Taking the risk and sharing a story that was personal (but not private) paid off. Not only did it forge a stronger connection, it also led her mentor to seek Tina’s advice about storytelling when she had to give an important presentation. This also took their relationship to a new level. Because Tina took the risk of telling a story, they became collaborators.
Step 3: Practice.
In business environments, people often feel that stories are a luxury. But far from being an extravagance, stories help listeners process information better and make information up to 20 times more memorable. Even when we know that, it can be difficult to interrupt a fast-paced, efficient meeting to interject a story. (This is especially the case during video meetings, where it can be especially difficult to get others’ attention and time always seems crunched.)
The key is to make sure the story is as concise as possible. It has to move. Most importantly, it has to have a concise, intriguing beginning so that people will want you to keep telling your story. Seeing their body language should help affirm that you should keep going.
Don’t share your first draft. Don’t share an unprepared story. Practice it and share it with others before you attempt to share it in a meeting where you hope to be efficient.
In a recent workshop, one participant shared a first draft that needed shaping. It didn’t have a plot. It was more like throat clearing, and in a short meeting with a lot of participants, you don’t want to use everyone’s collective time for throat clearing.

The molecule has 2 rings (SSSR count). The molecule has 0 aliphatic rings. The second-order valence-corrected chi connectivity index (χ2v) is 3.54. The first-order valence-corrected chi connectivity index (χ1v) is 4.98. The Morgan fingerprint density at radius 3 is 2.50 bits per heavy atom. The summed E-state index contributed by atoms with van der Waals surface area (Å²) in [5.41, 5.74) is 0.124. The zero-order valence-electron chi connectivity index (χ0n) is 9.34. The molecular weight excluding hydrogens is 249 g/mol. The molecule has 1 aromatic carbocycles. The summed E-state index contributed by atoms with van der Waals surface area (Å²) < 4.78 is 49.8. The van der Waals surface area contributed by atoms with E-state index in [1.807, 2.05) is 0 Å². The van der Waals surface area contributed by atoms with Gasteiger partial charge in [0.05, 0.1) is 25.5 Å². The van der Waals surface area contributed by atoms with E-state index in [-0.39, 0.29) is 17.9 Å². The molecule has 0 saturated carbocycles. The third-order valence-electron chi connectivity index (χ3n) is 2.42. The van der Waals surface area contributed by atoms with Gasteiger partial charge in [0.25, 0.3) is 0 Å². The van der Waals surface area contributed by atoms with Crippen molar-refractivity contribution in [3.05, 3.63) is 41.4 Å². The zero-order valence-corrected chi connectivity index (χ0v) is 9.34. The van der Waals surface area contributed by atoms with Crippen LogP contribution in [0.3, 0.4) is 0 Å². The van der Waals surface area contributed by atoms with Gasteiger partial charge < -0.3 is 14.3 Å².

However, I was thrilled that this participant told such a story! A workshop was exactly the right place for this kind of experimentation. Together, we shaped it and made it better, so that when he tells the story again it will be more concise and efficient.
Step 4: Cultivate a storytelling culture.
Incorporating stories professionally becomes less “off” or “weird” the more our organizations make storytelling expected and routine.
Some companies already have a storytelling mandate. At others, employees find themselves needing to make the case for incorporating more storytelling.
My client Danielle found herself in this situation a few years ago. Presentations at her company—like those at many others—tended to be very fact based: “This is where we are, this is where we’re going, here’s the takeaway.” Every presentation made a data-grounded case for how the project will succeed.
“When you copy the same format and structure as every other presentation in your company, you think you are playing it safe,” says Danielle, “but it’s actually a very risky move. It’s risky because your presentation will blend in with everything else. It becomes unmemorable.”
Throughout her career, Danielle noticed the toll that “data only” takes on an audience. “People’s eyes glass over,” she says. When the audience’s attention drifts, the message itself gets lost. The ideas die because no one hears them, and no one becomes inspired to act on your message.
So Danielle decided to go straight to the C-suite at her organization to ask them to change the status quo for presentations and include more stories. She modeled how to tell good stories—and she paved the way for a culture where telling stories became more comfortable, and even expected.
If going to the C-suite is not possible for you at your organization, you can still change the culture. Use storytelling within your own presentations to show how powerful it is. You may even have people come up to you to ask for storytelling advice, like Tina’s mentor did. Change the culture organically so that storytelling is the expectation, not the “weird” exception.